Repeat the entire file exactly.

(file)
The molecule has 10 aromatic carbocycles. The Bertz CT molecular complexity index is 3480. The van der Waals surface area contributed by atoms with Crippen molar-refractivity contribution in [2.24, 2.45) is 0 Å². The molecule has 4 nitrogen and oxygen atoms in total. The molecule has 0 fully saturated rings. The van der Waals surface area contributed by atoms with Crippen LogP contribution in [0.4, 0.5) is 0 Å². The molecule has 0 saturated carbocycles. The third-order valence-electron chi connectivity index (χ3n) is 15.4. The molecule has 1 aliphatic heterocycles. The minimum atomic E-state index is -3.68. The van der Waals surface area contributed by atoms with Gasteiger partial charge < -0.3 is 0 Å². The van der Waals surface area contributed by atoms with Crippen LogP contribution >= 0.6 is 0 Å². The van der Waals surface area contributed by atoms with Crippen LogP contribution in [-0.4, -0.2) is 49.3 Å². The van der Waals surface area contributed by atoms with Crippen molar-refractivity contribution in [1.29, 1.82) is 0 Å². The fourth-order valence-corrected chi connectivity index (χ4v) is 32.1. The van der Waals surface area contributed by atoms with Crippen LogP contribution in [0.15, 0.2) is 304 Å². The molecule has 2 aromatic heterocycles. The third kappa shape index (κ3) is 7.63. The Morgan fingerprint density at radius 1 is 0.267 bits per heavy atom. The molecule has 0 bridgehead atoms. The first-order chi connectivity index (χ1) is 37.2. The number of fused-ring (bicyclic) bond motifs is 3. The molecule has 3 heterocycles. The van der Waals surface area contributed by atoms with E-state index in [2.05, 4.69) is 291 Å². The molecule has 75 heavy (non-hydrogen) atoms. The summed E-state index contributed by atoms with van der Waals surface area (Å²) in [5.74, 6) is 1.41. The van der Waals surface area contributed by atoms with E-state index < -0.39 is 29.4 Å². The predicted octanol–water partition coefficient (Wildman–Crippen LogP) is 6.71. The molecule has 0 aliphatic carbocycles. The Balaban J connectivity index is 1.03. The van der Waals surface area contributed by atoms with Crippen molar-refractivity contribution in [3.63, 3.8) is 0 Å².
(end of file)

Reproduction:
The molecule has 10 aromatic carbocycles. The Bertz CT molecular complexity index is 3480. The van der Waals surface area contributed by atoms with Crippen molar-refractivity contribution in [2.24, 2.45) is 0 Å². The molecule has 4 nitrogen and oxygen atoms in total. The molecule has 0 fully saturated rings. The van der Waals surface area contributed by atoms with Crippen LogP contribution in [0.4, 0.5) is 0 Å². The molecule has 0 saturated carbocycles. The third-order valence-electron chi connectivity index (χ3n) is 15.4. The molecule has 1 aliphatic heterocycles. The minimum atomic E-state index is -3.68. The van der Waals surface area contributed by atoms with Gasteiger partial charge < -0.3 is 0 Å². The van der Waals surface area contributed by atoms with Crippen LogP contribution >= 0.6 is 0 Å². The van der Waals surface area contributed by atoms with Crippen LogP contribution in [-0.4, -0.2) is 49.3 Å². The van der Waals surface area contributed by atoms with Crippen molar-refractivity contribution in [1.29, 1.82) is 0 Å². The fourth-order valence-corrected chi connectivity index (χ4v) is 32.1. The van der Waals surface area contributed by atoms with Crippen LogP contribution in [0.15, 0.2) is 304 Å². The molecule has 2 aromatic heterocycles. The third kappa shape index (κ3) is 7.63. The Morgan fingerprint density at radius 1 is 0.267 bits per heavy atom. The molecule has 0 bridgehead atoms. The first-order chi connectivity index (χ1) is 37.2. The number of fused-ring (bicyclic) bond motifs is 3. The molecule has 3 heterocycles. The van der Waals surface area contributed by atoms with E-state index in [2.05, 4.69) is 291 Å². The molecule has 75 heavy (non-hydrogen) atoms. The summed E-state index contributed by atoms with van der Waals surface area (Å²) in [5.74, 6) is 1.41. The van der Waals surface area contributed by atoms with E-state index < -0.39 is 29.4 Å². The predicted octanol–water partition coefficient (Wildman–Crippen LogP) is 6.71. The molecule has 0 aliphatic carbocycles. The Balaban J connectivity index is 1.03. The van der Waals surface area contributed by atoms with Crippen molar-refractivity contribution in [3.63, 3.8) is 0 Å².